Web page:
This course provides a comprehensive survey of cinema's silent era, a period delineated by the advent of moving-picture technologies such as the cinematographe and kinetoscope on the one hand and by the advent of the 'talkies' on the other. In order to examine how innovations in technology and technique—parallel editing, the close shot, framing devices, mobile cameras, etc—allow for increasingly longer and more complex narrative forms, you will be required to learn and employ close reading skills. We will, however, view these aesthetic changes in terms that not only acknowledge film's cultural function, but recognize the crucial role that cinema’s emergence played in shaping a modern culture’s fantasies and anxieties attending the social upheavals of a modern age. Special foci include the emergence of celebrity culture in the 1910s, early cinema's impact on a globalizing world, and a detailed consideration of international film styles, popular genres, and theories that flourish in the 1920s.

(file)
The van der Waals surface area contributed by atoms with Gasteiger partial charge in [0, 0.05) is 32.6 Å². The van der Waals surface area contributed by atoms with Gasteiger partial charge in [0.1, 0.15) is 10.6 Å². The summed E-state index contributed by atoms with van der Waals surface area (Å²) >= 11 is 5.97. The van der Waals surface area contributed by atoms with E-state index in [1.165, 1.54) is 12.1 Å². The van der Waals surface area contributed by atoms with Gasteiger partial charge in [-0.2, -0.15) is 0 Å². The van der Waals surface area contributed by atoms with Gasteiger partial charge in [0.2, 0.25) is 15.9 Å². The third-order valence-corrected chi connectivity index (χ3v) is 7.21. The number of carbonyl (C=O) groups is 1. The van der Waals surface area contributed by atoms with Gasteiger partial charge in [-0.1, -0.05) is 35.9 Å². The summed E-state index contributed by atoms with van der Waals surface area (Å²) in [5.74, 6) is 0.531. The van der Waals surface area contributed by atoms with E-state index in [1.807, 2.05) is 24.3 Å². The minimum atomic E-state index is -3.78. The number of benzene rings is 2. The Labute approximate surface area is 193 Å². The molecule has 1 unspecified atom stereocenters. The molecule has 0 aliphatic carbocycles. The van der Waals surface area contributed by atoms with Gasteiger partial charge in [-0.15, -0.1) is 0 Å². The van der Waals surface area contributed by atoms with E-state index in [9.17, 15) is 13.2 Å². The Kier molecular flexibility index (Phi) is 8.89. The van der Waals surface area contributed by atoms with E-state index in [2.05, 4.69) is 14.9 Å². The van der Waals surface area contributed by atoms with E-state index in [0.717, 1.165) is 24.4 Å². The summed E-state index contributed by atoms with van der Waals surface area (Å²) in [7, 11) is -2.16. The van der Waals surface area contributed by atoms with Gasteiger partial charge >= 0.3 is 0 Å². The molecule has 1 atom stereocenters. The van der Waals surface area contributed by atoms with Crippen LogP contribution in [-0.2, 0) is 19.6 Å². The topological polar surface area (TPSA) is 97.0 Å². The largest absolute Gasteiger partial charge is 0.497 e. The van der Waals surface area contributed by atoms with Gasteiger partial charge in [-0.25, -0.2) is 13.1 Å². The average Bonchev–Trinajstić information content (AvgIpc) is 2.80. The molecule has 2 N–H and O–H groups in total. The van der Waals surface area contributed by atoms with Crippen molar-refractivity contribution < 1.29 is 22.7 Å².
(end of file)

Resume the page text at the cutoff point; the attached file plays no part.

You will also learn to research primary historical materials, and your assignments throughout the quarter include both creative and critical work. The final class project includes two options from which you may choose: 1) a historically informed research paper or 2) a short, original “silent-era style” film that demonstrates your ability to communicate a story, whether fiction or non-fiction, visually.